The other day I was working on a website that used a third-party tool. I’ve been building websites for nearly 20 years so using and integrating third-party code is quite normal for me.

I wanted to enable specific functionality in the third-party tool so I fed my question into a search engine and loaded some of the suggested results. They all pretty much gave the same solution so I followed their instructions as closely as I could.

And the solution didn’t work.

I searched online for more solutions but they all said the same thing. This was a real head-scratcher so I decided to check the official documentation for the third-party tool. Guess what? The official documentation also gave the same solution everyone else was parroting.

Too bad it wasn’t working for me.

Finally I decided to dig into the source code. The tool was open source and I’m comfortable with code. Guess what I found: the suggested solution had been deprecated. That’s fancy programmer talk for “this used to work but we’re removing it because reasons” which isn’t uncommon in the software life-cycle. The code had been deprecated so recently that even the official documentation hadn’t been updated.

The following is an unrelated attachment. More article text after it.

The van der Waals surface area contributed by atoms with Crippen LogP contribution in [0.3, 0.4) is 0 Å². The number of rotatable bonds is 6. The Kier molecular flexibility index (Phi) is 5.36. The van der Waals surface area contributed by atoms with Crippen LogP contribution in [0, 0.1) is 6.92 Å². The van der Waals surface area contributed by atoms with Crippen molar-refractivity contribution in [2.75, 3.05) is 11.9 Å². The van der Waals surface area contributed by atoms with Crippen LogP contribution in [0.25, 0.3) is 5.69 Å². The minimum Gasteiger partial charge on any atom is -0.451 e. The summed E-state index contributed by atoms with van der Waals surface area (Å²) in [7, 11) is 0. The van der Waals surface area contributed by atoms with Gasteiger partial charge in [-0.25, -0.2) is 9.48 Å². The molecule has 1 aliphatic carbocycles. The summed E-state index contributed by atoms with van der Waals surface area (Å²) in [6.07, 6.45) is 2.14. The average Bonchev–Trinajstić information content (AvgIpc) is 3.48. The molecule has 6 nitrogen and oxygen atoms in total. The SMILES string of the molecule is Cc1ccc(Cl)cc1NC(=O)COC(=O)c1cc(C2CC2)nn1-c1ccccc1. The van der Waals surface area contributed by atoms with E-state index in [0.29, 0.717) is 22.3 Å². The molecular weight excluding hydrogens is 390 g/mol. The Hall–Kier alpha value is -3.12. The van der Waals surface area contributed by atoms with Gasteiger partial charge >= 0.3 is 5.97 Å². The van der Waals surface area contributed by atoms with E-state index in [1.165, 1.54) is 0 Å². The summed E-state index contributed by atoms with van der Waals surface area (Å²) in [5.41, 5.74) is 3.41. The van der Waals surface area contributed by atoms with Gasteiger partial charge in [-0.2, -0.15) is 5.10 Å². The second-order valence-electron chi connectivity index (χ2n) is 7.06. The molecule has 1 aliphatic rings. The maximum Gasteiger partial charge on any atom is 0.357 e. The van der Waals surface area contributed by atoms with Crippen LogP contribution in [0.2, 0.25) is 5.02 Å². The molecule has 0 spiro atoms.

So what about all those solutions I found online? Technically they were still correct but for an older version of the tool.

This got me thinking:

  1. There are old, default solutions/habits we all have. And 90% of the time they work fine. But for the times they don’t, try something new and different.
  2. Just because everyone else is saying it doesn’t mean it’ll work for you at that point in time. Listen to older, wiser & more experienced folks but be honest when their suggestions aren’t working.
  3. This is for the programmers out there: keep your freaking official documentation up-to-date!

 

 

SHARE IT:

Leave a Reply

You can use these tags: <a href="" title=""> <abbr title=""> <acronym title=""> <b> <blockquote cite=""> <cite> <code> <del datetime=""> <em> <i> <q cite=""> <strike> <strong>